Set between two harbours and a magnificent coastal expanse, Auckland has a sub-tropical climate with a casual coastal lifestyle that rates it amongst the 10 most liveable cities in the world.
And as New Zealand’s biggest city, there’s plenty to attract and entertain visitors as well as satisfy the multicultural generations who’ve made Auckland their home.
The region’s large and diverse landscape is matched by the large and diverse range of quality wines it produces. It’s one of the country’s oldest wine regions, established in the early 1900s by passionate Croatian, Lebanese and English winemakers. Pioneering producers like Babich, Brajkovich, Corbans, Delegats, and Nobilo have stood the test of time and gained significant international acclaim.
Today Auckland is not only home to some of New Zealand’s biggest wine companies, but also numerous high-quality boutique vineyards, offering something for every palate. The local sub-regions of Waiheke Island, West Auckland and Matakana each have their own individual personalities, both in wine styles and character. Located within an hour of Auckland city, Matakana is the creative north which has developed into a food and wine mecca, with a lively Saturday farmers' market showcasing locally grown produce and delicacies.
To the west, 30 mins from the CBD is West Auckland famous for lush rainforests, rugged black sand beaches and rolling green rural landscapes. By contrast, a 35-minute ferry ride takes you out into the Hauraki Gulf to Waiheke, the island of wine. Considered New Zealand’s version of The Hamptons, Waiheke is a picturesque blend of beautiful beaches, farmland, vineyards and olive groves where a laid-back Kiwi beach culture prevails.
There are plenty of ways to explore Auckland wine country with self-guided and hosted tours taking in many of the 80 or more vineyards in the region. And whichever direction you choose to head, you’ll find attractive and well- established wineries with cellar doors where you can sip, dine, stay and play – welcomed by friendly winemakers with centuries of knowledge.
Auckland’s is the ultimate marine playground, with everyday life revolving around the sea. Known as the “city of sails” Auckland has more boats per capita than anywhere else in the world. As well as providing transport to outer suburbs and islands, the sea influences everything from cuisine, industry, culture and design to leisure pursuits and sports activities.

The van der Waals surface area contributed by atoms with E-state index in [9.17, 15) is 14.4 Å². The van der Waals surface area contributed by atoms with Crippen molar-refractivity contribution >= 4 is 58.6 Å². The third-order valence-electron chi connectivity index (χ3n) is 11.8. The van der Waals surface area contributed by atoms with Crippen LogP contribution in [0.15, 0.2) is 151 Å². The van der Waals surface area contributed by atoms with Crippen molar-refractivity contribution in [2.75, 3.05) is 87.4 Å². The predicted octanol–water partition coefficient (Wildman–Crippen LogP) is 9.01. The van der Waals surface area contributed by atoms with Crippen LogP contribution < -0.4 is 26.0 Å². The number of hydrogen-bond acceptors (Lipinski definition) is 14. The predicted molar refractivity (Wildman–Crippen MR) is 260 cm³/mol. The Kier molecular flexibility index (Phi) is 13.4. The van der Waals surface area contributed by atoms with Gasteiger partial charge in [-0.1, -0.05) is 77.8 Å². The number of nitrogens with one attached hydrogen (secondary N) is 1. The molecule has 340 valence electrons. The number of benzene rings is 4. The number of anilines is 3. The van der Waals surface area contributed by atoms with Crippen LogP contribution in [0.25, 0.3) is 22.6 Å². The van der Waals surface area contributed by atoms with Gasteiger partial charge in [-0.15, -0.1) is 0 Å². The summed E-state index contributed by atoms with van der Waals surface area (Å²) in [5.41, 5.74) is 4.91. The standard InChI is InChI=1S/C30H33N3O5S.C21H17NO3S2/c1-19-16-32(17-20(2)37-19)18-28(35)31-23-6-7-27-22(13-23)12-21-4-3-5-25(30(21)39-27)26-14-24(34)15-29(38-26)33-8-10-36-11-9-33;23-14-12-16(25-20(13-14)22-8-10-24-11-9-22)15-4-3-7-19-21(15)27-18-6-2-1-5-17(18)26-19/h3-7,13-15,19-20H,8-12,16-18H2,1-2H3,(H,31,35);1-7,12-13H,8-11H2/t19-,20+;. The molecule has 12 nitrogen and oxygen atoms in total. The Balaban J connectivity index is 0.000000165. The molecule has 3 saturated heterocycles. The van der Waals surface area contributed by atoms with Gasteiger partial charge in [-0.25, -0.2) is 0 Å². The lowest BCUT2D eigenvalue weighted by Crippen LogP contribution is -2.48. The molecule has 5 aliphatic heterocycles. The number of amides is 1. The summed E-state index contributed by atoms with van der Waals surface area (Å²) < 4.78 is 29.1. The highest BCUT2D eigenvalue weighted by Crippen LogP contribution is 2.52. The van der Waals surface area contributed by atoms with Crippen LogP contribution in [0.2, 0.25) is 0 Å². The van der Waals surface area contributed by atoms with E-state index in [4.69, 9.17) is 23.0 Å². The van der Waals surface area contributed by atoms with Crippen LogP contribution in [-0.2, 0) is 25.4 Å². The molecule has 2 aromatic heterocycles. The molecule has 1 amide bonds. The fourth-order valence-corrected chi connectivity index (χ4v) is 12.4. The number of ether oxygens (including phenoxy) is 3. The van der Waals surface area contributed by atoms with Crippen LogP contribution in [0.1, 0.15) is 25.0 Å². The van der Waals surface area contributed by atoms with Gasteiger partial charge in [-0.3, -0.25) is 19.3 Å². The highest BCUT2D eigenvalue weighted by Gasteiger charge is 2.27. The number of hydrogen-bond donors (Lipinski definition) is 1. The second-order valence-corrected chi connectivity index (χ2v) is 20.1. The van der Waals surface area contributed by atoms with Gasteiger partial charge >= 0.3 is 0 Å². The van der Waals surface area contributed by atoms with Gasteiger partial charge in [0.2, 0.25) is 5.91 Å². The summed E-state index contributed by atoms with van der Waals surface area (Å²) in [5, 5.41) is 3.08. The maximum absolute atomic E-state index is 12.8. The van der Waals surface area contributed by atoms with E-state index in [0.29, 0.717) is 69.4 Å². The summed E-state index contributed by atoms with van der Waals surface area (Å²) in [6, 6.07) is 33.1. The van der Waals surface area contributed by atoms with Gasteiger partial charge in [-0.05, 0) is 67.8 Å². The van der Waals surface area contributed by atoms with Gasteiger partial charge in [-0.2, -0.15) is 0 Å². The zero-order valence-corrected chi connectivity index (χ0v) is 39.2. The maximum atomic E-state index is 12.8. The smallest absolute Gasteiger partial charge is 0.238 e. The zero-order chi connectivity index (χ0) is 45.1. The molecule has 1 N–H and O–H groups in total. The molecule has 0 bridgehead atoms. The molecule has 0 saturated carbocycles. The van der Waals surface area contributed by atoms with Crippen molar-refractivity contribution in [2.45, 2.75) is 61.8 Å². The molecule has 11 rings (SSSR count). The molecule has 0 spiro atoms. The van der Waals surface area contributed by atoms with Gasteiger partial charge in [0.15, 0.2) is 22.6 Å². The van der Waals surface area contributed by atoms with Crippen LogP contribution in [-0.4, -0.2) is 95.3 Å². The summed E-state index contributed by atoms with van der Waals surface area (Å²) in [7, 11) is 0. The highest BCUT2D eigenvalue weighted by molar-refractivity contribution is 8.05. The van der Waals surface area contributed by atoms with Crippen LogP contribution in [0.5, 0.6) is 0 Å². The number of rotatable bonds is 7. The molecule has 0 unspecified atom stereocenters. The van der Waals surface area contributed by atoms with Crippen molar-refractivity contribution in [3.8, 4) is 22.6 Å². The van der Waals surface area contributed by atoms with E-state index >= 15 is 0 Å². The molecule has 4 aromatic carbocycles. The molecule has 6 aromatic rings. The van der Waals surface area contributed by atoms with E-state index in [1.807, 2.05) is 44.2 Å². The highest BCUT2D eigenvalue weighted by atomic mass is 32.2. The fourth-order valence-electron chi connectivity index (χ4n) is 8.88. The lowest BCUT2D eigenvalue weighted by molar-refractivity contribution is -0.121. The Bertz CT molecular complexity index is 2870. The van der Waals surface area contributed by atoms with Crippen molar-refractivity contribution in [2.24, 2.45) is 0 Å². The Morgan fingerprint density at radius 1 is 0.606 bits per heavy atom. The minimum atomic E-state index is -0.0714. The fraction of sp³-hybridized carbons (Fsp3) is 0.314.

The region’s geographic variety, featuring volcanoes and harbours, rainforests and endless coastline, is the perfect playground for outdoor adventure and leisure pursuits. Whether you are canyoning, abseiling, cycling, hiking, jumping off the Harbour Bridge or walking around the Sky Tower, sailing or diving in the Hauraki Gulf, there's every imaginable opportunity to experience the great outdoors.
Visitors coming for more of a big city experience are also spoilt for choice with countless eateries offering quality multi-national foods, masses of great cafes serving world-renowned coffee and a host of stylish cocktail bars and boutique shops in the inner city and outer city suburbs.
Auckland is the main international gateway to New Zealand and is well connected by air to all regions. A third of the country’s population lives here so traffic around the city can be heavy, but public transport is undergoing major expansion and there is an increasing number of cycle ways providing alternative ways to get around.
Don’t miss: a trip up the 328m tall Sky Tower for fantastic 360deg views of the city and environs. Getting out on the water is the best way to enjoy Auckland. For the full experience, helm a former America’s Cup yacht or take a short 10-minute ferry ride to the authentic harbourside suburb of Devonport. Alternatively hike up iconic Rangitoto Island – one of Auckland’s 50-plus volcanoes.